How to Release an Arrow: Traditional Recurve and Compound Bow
In this lesson you will learn how to properly release an arrow.
Nocking an Arrow with Traditional Bows
The end of the arrow has a notch in it called an arrow “nock”. The nock attaches to the string just below the “nocking point.” The nocking point is a fixed point on the string that aligns the arrow with the bow for every shot. On most bows, the nocking point is a small brass bead clamped onto the string. The arrow attaches–or nocks–onto the string right below the nocking point. (see photo below)
With traditional archery (longbows and recurves), the arrow has three feathers One feather is a different color and is called the “cock” feather. When you nock an arrow, be sure the cock feather always points out, away from the bow. This keeps the feather from deflecting off the bow. (see photo below)
Nocking an Arrow with Compound Bows
With compound bows, the orientation of the cock “vane” (compound bows have plastic vanes instead of feathers) depends on your arrow rest. The most common arrow rest for compound bows is the drop-away rest. With drop-away rests, the orientation of the cock vane isn’t important as there is no contact with the bow.
With shoot-through, containment style rests like the Whisker Biscuit (as seen below), the cock vane must point upwards. The Whisker Biscuit has stiff bristles on the bottom that support the arrow.
The next step is to acquire an “anchor point”. Anchor points are two or more spots on your face where your release hand or string comes in contact with your face. Anchor points are vitally important to consistent shooting and accuracy. Therefore you must establish consistent anchor points from the outset.
Anchor points are different for everyone, but most commonly are:
- the string on the tip of your nose
- a finger touching the corner of your mouth
- side of thumb touching your jaw bone
- arrow fletching touching the face
When shooting a compound bow I make sure the string touches the tip of my nose and the side of my thumb touches the back of my jaw.
On traditional bows, the string touches the side of my nose and my first (or middle) finger touches the corner of my mouth.
Note: Many beginner students are afraid to have string contact with their face. This is totally unwarranted because when you release the arrow, all the energy leaves your face unscathed.
Now we are ready to shoot an arrow!
How to Release the Arrow
Here are the steps to releasing an arrow:
- Nock an arrow on the string below the nocking point. You should hear a soft “click” as it locks onto the string. On compound simply attach the mechanical release aid to the D-loop.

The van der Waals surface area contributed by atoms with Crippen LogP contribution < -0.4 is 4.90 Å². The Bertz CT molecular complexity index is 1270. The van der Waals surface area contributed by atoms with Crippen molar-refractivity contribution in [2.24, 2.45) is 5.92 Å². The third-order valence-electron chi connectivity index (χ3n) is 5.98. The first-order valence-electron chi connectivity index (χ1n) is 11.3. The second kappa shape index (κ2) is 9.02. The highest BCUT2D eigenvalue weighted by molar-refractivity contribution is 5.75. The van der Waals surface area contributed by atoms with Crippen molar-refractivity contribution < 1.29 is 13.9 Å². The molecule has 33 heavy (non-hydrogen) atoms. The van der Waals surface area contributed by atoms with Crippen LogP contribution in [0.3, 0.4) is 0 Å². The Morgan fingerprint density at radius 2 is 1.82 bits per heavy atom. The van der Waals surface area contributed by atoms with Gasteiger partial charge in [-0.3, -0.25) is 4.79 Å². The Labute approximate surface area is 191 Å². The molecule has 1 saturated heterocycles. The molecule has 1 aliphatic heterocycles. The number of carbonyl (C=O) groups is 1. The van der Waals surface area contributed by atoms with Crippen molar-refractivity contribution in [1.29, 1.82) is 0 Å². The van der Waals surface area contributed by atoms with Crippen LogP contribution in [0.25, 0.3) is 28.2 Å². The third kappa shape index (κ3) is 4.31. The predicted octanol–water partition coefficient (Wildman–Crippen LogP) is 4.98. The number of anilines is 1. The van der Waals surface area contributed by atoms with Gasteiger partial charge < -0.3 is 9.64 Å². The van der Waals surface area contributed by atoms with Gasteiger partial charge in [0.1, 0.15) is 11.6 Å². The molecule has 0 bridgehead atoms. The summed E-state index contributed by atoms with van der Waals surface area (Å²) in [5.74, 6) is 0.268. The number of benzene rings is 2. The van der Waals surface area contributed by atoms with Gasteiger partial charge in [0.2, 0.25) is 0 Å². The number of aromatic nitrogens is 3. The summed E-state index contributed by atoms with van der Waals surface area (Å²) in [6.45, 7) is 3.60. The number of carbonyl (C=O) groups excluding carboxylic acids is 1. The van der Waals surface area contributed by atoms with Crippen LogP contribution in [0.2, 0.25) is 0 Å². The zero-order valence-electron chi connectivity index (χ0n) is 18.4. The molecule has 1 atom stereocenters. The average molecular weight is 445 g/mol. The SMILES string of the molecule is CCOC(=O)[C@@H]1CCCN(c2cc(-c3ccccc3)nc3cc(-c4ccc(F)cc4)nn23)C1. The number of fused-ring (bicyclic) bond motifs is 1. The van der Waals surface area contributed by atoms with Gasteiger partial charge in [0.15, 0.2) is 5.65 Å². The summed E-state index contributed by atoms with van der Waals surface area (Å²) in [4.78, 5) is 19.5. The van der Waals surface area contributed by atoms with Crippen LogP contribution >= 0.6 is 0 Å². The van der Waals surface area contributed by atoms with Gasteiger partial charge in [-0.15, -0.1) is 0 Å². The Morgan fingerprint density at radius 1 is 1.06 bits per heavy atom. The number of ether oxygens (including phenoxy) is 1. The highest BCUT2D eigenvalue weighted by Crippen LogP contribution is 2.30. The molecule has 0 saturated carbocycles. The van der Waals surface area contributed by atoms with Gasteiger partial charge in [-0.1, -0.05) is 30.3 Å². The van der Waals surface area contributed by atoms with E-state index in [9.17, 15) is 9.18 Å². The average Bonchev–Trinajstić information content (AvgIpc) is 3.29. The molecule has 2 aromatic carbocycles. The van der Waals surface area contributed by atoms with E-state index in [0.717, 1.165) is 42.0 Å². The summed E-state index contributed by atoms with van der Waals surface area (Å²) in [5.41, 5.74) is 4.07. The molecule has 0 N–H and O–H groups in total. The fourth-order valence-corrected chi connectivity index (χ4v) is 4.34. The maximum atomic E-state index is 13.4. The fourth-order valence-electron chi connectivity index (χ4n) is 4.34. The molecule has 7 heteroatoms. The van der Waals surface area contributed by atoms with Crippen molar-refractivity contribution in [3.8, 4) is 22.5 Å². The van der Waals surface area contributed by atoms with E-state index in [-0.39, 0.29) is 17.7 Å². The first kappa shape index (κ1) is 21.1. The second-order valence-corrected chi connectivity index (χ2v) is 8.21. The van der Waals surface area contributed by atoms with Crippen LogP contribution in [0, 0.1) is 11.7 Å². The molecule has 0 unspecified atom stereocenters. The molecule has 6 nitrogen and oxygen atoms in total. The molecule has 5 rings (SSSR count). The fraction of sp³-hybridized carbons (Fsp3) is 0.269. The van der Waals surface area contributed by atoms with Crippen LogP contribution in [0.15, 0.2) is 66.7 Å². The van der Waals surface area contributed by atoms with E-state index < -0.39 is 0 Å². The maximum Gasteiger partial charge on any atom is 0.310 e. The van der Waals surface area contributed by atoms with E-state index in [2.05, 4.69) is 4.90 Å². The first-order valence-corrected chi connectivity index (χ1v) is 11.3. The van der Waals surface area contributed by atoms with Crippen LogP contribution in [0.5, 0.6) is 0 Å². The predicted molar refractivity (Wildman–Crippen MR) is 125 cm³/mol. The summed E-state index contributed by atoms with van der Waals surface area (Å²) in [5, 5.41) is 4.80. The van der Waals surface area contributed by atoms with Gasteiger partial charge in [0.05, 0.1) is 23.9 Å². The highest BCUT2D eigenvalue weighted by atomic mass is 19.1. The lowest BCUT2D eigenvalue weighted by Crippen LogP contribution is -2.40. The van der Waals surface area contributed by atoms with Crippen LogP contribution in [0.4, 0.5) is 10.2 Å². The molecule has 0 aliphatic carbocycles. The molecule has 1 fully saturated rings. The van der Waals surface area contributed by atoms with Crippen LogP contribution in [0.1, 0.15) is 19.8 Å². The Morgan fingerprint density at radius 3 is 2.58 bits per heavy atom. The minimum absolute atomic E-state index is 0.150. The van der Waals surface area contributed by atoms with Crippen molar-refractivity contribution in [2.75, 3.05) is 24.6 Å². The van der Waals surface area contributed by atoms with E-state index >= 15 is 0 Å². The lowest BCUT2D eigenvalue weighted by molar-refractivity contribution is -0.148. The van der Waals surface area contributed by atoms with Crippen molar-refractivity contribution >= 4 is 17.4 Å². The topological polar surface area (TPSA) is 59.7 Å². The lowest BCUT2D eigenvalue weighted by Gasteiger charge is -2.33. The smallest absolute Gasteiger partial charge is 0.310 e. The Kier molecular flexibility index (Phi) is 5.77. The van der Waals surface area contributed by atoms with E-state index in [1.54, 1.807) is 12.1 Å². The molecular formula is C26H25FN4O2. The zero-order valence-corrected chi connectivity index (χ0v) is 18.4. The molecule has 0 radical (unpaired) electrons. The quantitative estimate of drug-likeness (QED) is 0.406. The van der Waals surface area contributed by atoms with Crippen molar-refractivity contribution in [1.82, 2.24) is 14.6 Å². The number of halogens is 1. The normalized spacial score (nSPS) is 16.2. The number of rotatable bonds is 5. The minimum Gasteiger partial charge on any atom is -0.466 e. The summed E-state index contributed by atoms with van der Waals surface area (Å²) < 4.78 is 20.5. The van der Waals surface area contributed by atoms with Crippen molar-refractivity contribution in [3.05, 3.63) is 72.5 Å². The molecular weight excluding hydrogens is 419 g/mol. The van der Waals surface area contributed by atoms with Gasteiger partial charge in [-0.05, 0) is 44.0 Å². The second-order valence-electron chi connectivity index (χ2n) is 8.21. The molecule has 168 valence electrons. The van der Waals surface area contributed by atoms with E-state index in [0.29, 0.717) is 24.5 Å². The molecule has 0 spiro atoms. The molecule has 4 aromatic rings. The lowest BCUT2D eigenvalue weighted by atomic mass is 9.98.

- Grasp the string with three fingers. Your three fingers will hook onto the string at the first joints of your fingers.
- Pull the string across your chest, not towards it, and align the string with your eye. Essentially you should split the target with the string and look down the arrow to aim, but keeping your focus on the target, not the arrow.
- Back tension release: As you draw the bow, your back muscles are doing all the work. Squeeze your shoulder blades together as you bring the string to your face. At the same time, you are pushing the bow forward with your bow arm.
- Establish your anchor points on your face.
- Aim with the point of your arrow while looking through the string at the target. With a compound bow, place the appropriate sight pin on the target.
- Release the arrow by simply relaxing and opening your hand. With compound bows you simply touch the trigger of the release.
- Follow through. Follow through means that both arms (bow arm and release arm) continue in opposite directions on the shot. This is called “finishing the shot.” Your release hand should continue straight back towards your ear. The last thing you should feel is your release hand brushing past your face and touching your ear. This will reduce oscillation and increase accuracy.
Archery is a complex skill that cannot be mastered in a day, any more than other muscle-memory skills such as golf or skiing. In the movies they make it look easy, and many of my students have the misconception that they can simply pick up a bow and start hitting bullseyes. But without spending a lot of time on the basics, you’ll immediately develop bad habits which will take a long time to break.
Accuracy comes by focusing on each step, one at a time. After many hours–maybe even months–these steps will gradually become one subconscious step called form. Once proper form is established, your only focus will be on aiming. This is should be your goal.
For previous steps on the archery shot sequence, see: